Recovery’s at arm’s length for pastor

ON THE MEND—The Rev. Andrew Garcia at home recovering after undergoing surgery to reattach his left arm. Courtesy photo

ON THE MEND—The Rev. Andrew Garcia at home recovering after undergoing surgery to reattach his left arm. Courtesy photo

For the Rev. Andrew Garcia, being able to hold his children is a miracle.

The husband and father of two was getting ready for his daughter’s sixth birthday party at First Baptist Church of Thousand Oaks on Oct. 29, 2016, when he lost his balance and fell through a large window. The shattered glass cut through the pastor’s arm, nearly amputating it at the elbow. Only the bone remained attached.

Gushing blood, Garcia managed to call 911, and a good Samaritan helped him apply pressure to the wound until paramedics arrived.

He was rushed to Los Robles Hospital, and after a seven-hour surgery, four blood transfusions and countless stitches, he began the long road to recovery with all his limbs intact.

After more than a year of occupational therapy and multiple surgeries to correct nerve damage, Garcia has limited use of his left hand. Despite an ongoing struggle with regional pain, the executive pastor of the 100-member congregation on Erbes Road is on the mend.

“I knew God’s hand was in it, not just saving my life but everything after,” the 35-year-old said.

Dr. Kouros Azar is the Westlake Village-based physician who performed the reattachment. A plastic surgeon by trade, Azar has experience in reattaching fingers and limbs as well as complex reconstruction cases, which uniquely qualified him to treat Garcia’s devastating injury.

“My part requires a certain experience and attention to detail not everybody has,” he said.

Even after the arm was put back into place, Garcia was not guaranteed a full recovery, Azar said.

He’d severed his median nerve, which controls the muscles in the fingers, and sliced through blood vessels, veins and arteries. He also cut all the muscles and tendons, as well.

“It’s like killing the computer in your car and the engine,” the surgeon said. “You need an engine to make the car move but you also need a computer to control the engine.”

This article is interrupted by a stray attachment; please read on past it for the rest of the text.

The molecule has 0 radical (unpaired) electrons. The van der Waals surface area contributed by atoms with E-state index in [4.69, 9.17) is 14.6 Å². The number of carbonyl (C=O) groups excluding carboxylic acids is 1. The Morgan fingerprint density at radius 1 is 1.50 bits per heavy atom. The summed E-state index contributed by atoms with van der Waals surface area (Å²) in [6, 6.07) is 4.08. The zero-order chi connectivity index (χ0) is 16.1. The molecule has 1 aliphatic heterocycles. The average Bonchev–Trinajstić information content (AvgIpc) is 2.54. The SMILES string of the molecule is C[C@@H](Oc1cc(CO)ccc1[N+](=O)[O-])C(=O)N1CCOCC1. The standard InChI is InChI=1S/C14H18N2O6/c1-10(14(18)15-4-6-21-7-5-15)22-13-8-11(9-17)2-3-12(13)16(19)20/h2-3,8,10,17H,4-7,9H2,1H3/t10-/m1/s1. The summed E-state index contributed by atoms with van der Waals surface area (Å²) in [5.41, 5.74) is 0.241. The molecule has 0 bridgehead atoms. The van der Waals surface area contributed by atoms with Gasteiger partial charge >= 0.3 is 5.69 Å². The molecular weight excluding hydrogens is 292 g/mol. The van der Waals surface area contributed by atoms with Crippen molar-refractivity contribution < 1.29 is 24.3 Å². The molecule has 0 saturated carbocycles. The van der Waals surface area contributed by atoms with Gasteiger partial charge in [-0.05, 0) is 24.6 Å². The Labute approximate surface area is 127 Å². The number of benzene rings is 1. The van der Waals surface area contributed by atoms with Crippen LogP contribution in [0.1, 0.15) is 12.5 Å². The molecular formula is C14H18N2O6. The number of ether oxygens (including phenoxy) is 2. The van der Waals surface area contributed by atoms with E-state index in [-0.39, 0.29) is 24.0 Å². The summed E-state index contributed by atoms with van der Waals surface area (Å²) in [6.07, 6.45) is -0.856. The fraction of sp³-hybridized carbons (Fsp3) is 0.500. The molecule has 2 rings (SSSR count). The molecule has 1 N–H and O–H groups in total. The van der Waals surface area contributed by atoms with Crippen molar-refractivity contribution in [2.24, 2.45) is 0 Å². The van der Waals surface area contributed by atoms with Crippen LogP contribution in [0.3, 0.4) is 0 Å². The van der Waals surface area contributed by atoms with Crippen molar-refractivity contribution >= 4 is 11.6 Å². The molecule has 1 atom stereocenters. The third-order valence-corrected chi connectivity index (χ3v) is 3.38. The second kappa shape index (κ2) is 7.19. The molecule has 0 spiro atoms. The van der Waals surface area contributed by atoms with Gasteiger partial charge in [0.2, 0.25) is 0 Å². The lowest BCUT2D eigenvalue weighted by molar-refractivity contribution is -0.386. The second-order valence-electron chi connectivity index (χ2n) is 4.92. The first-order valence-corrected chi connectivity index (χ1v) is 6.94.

Exceeding all of Azar’s expectations, Garcia estimates he’s regained 60 to 70 percent of the strength and function in his left hand.

A man of science, Azar said Garcia’s faith played an important role in maintaining a positive attitude during his long recovery.

“That’s more than half the battle,” he said. “You can’t have that kind of recovery with the wrong attitude.”

Joseph Garlock was one of the firefighter paramedics who responded to Garcia’s fall and applied the tourniquet that saved his life.

About six months after the accident, he ran into Garcia while performing a fire safety inspection at the church’s preschool.

Garlock described the reunion as emotional.

“We see so many patients, it’s not often we get to see the outcome,” he said. “He was just happy to be alive.”

Garlock said he was surprised to learn the extent to which Garcia had regained function in his left arm.

“I’m not a surgeon but from the injury I saw, I would say it’s a miracle,” he said. “He’s going to have his arm to pick up his kids and to do the everyday tasks we take for granted.”

Garcia said the chance encounter gave him a opportunity to thank the men who saved his life.

“I was filled with joy,” he said.

Gloria Cooper works as Garcia’s office assistant. She said the church stood to lose a lot more than their executive pastor when Garcia got hurt. He also serves as the principal of First Baptist Accelerated Academy, a 60-student school that operates on the church’s campus.

Cooper said that throughout his recovery, her boss never indulged in self-pity. Instead, he used the opportunity to encourage others to lean on the Lord.

“The miracle is that he is even still here with us,” Cooper said. “God has a something for him. We don’t know exactly what, but something miraculous will come out of this.”

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